On May 21st, the Supreme Court of the United States ruled on the Epic Systems Corp v. Lewis case. The 5-4 decision the Court handed down held that the Federal Arbitration Act of 1925) overrules the National Labor Relations Act of 1935).

Let’s look at some recent workers rights class-action lawsuits:

– In 2016, because of labor law violations regarding California fast food workers, McDonald’s paid $3.75 million dollars to settle a labor lawsuit.

– In 2017, female employees of Walmart filed a complaint in federal court, in Florida, related to the company’s pay and promotion practices, alleging years of gender discrimination.

– In 2017, restaurant chain Panera faced a class-action overtime suit claiming employees were not paid overtime wages they say they were owed when they worked as assistant managers.

The above cases were all strengthened because they were filed as class-action lawsuits.

WHAT IS A CLASS-ACTION LAWSUIT?

A class-action lawsuit is an “important and valuable part of the legal system because they permit the fair and efficient resolution of legitimate claims of numerous parties by allowing the claims to be aggregated into a single action against a defendant that has allegedly caused harm.”

Class-action lawsuits also empower individual employees to join a “class” of wronged individuals.

WHAT JUST HAPPENED TO IMPACT CALIFORNIA RESTAURANT WORKERS?

With a recent Supreme Court ruling, these class-action cases may be a thing of the past.

WHAT DOES THE RULING MEAN?

The 5-4 decision means that the class-action waivers found in arbitration agreements, as well as other clauses that require employees to arbitrate their claims individually, are enforceable and do not violate the NLRA.

HUH? BUT WHAT DOES THIS MEAN FOR WORKERS!

It means that the days of employees joining class action lawsuits against an employer may be gone.

It means that arbitration agreements may bar employees – individually or as a class – the access to the court system

If an employer violates wage and hour laws, or other labor laws like discrimination, unsafe work environments, and the like, that employees will only be able to bring claims as individuals, and not as a class.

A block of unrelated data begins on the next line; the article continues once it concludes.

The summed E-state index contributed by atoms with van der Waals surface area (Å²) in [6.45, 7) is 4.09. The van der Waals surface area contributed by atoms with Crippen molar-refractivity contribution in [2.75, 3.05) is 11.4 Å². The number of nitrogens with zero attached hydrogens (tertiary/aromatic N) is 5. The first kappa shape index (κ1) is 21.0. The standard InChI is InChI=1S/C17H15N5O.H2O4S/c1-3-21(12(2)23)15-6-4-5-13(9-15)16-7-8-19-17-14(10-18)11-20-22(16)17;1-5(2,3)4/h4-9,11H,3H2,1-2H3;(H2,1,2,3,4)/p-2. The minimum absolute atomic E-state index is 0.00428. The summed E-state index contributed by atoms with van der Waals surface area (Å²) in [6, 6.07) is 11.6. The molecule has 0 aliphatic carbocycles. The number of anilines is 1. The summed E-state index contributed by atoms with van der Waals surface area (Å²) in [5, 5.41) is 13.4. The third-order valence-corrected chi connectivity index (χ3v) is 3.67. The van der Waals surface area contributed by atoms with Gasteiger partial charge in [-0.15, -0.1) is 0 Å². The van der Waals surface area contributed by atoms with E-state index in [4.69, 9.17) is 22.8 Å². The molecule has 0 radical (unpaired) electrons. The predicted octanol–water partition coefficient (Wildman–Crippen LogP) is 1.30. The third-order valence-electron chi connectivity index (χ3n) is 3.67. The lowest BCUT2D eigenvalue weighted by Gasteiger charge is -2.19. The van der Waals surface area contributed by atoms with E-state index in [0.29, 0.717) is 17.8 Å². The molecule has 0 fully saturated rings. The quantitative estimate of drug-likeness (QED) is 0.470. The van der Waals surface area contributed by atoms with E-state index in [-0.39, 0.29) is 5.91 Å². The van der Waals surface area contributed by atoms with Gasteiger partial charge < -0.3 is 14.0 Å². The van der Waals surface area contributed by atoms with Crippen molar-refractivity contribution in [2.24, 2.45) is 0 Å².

It means that when California restaurants violate wage or other labor laws, employees will only be able to bring claims up individually, in arbitration, and not as a class.

Already this case is having ramifications as thousands of Chipotle workers could be shut out of wage-theft lawsuit by new supreme court ruling

Many agree that this ruling is an appalling affront of employee rights.

WHY IS THIS A VICTORY FOR EMPLOYERS?

This case is seen as a victory for employers because it could significantly reduce the number of claims brought against them, and because historically, cases in arbitration favor the employer over the employee.

MOST CALIFORNIA EMPLOYEES DO NOT KNOW THEIR RIGHTS!

That’s the unfortunate reality. Most California employees think that just because they work in an “at-will” stare that they have no rights. Nothing could be further from the truth.

WHAT SHOULD EMPLOYEES DO IF THEY HAVE BEEN WRONGFULLY TERMINATED?

Learn more about your employee rights. Lawyers for Employee and Consumer Rights (LFECR) is a leading California employment law firm. With 40+ remote attorneys, LFECR is able to work on behalf of clients anywhere in California. Fired unfairly? Your free consult awaits! Call 888-625-0959. IM our Facebook page. Follow us on IG, Medium, or LinkedIn, 

Have a great day!

“SUPREME COURT DECISION DELIVERS BLOW TO WORKERS’ RIGHTS” — NPR